Planet of the Grapes is a boutique wine shop located in New Oxford Street in central London. While they specialise in bringing small independent wine producers and vineyards products to a wider audience, they also do the same with selected spirits. At a recent wine tasting at the shop, an opportunity arose to try their single cask bottling of Glenglassaugh. The distillery is located on the edge of the Speyside region, close to the small town of Portsoy, approximately 50 miles to the northwest of Aberdeen. Glenglassaugh was originally opened in 1875 and had a reasonably turbulent history littered with closures and re-openings until its stills fell silent for the final time in 1986. Even during production periods, it was difficult to find any bottlings from the distillery as its primary function was to produce whisky to go into famous blended whiskies like the Famous Grouse and Cutty Sark. However, following over 20 years of mothballing (the procedure where a distillery remains intact and ready to go again, but not producing), Glenglassaugh was taken off the hands of the Edrington Group by a Dutch company called Scaent. They have completely refurbished the site and production restarted in November 2008. The distillery was re-opened by the MP Alex Salmond, the first minister of Scotland.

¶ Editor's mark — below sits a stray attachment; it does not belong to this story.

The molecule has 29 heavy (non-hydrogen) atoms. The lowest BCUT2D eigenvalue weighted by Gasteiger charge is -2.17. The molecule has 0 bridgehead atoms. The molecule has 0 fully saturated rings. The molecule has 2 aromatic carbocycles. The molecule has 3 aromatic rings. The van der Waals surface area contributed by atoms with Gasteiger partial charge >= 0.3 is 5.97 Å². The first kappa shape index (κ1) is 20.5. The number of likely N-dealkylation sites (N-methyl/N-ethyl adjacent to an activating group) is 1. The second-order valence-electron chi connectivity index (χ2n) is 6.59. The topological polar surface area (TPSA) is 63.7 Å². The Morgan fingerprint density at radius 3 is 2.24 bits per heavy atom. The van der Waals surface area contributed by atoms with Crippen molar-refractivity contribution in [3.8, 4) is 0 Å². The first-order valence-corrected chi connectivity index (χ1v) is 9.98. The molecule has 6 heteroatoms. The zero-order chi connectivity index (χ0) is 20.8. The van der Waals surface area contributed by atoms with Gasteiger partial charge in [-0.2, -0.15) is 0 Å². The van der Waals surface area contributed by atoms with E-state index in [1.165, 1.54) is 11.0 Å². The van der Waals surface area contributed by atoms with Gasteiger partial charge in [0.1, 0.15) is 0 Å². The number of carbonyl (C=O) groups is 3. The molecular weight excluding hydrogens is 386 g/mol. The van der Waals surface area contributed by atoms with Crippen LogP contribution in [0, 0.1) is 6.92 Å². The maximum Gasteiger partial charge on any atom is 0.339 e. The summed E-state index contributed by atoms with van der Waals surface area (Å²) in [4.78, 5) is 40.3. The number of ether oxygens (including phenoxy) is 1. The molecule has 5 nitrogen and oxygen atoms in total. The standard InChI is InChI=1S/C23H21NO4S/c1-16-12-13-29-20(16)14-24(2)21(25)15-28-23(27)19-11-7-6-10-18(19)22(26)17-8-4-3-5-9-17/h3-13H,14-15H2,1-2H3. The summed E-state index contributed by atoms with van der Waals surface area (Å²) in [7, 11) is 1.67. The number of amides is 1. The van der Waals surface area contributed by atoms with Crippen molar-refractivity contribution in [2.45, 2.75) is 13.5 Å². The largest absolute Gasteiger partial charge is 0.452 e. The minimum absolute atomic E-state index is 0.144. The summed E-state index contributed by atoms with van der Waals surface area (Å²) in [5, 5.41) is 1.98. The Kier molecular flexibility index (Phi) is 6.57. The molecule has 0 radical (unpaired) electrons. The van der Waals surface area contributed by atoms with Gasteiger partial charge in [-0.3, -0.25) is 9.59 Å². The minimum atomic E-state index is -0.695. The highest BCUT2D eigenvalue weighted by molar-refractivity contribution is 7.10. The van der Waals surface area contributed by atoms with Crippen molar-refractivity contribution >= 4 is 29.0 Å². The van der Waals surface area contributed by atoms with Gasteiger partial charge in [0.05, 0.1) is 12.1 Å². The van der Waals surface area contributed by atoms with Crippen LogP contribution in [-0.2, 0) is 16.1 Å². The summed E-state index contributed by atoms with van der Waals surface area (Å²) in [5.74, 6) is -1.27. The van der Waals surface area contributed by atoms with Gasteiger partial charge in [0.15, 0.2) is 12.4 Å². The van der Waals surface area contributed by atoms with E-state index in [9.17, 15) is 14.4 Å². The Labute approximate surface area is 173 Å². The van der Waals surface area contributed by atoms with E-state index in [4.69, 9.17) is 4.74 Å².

Planet of the Grapes have purchased just a single cask of this rare whisky and only have a few bottles left. It has been matured in an Armagnac cask, which is one of the more unusual casks for maturing whisky. The colour is a dark chocolate brown, indicating a lot of influence from the wood. The nose is rich and fruity with lots of dried fruit (think of raisins, sultanas and candied peel). On the palate, the whisky is very smooth, feeling creamy and extremely rich. That dried fruit is everywhere, especially orange candied peel and this is joined by some honey, a distinct nuttiness (walnuts, i think) and some spicy ginger. As this is bottled at cask strength (52.4% abv), i added a splash of water and this exaggerated the dried fruitiness especially. The finish was warming and long but maybe a bit bitter for my taste. It was interesting to try this but while it was a good experiment, my personal feeling was that the strength of flavour from the wood was too much and masked the whisky character. It was overpowered by the armagnac characteristics and the length of time in that cask made the finish very woody and bitter. The result is that it feels like you are drinking a stronger than usual Armagnac. If you would like a bottle, then you need to hurry down to Planet of the Grapes. A bottle will cost you £60.